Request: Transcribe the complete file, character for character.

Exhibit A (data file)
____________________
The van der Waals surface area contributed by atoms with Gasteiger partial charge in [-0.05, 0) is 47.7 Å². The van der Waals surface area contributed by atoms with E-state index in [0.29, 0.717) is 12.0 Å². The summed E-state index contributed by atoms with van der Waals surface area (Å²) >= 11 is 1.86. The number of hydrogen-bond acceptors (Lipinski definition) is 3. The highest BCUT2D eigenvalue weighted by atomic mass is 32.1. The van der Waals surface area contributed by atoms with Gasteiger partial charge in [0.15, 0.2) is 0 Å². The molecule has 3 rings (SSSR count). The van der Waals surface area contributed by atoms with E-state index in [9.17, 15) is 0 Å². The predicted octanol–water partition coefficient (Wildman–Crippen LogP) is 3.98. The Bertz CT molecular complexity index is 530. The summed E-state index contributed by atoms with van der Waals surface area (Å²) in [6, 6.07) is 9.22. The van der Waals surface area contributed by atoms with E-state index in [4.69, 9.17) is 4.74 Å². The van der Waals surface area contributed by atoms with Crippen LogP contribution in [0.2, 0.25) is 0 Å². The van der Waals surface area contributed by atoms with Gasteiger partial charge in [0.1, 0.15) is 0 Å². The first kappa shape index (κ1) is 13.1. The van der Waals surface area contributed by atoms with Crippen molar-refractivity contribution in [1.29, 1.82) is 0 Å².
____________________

The van der Waals surface area contributed by atoms with Gasteiger partial charge in [-0.05, 0) is 47.7 Å². The van der Waals surface area contributed by atoms with E-state index in [0.29, 0.717) is 12.0 Å². The summed E-state index contributed by atoms with van der Waals surface area (Å²) >= 11 is 1.86. The number of hydrogen-bond acceptors (Lipinski definition) is 3. The highest BCUT2D eigenvalue weighted by atomic mass is 32.1. The van der Waals surface area contributed by atoms with Gasteiger partial charge in [0.15, 0.2) is 0 Å². The molecule has 3 rings (SSSR count). The van der Waals surface area contributed by atoms with E-state index in [9.17, 15) is 0 Å². The predicted octanol–water partition coefficient (Wildman–Crippen LogP) is 3.98. The Bertz CT molecular complexity index is 530. The summed E-state index contributed by atoms with van der Waals surface area (Å²) in [6, 6.07) is 9.22. The van der Waals surface area contributed by atoms with E-state index in [4.69, 9.17) is 4.74 Å². The van der Waals surface area contributed by atoms with Crippen LogP contribution in [0.2, 0.25) is 0 Å². The van der Waals surface area contributed by atoms with Gasteiger partial charge in [0.1, 0.15) is 0 Å². The first kappa shape index (κ1) is 13.1. The van der Waals surface area contributed by atoms with Crippen molar-refractivity contribution in [1.29, 1.82) is 0 Å².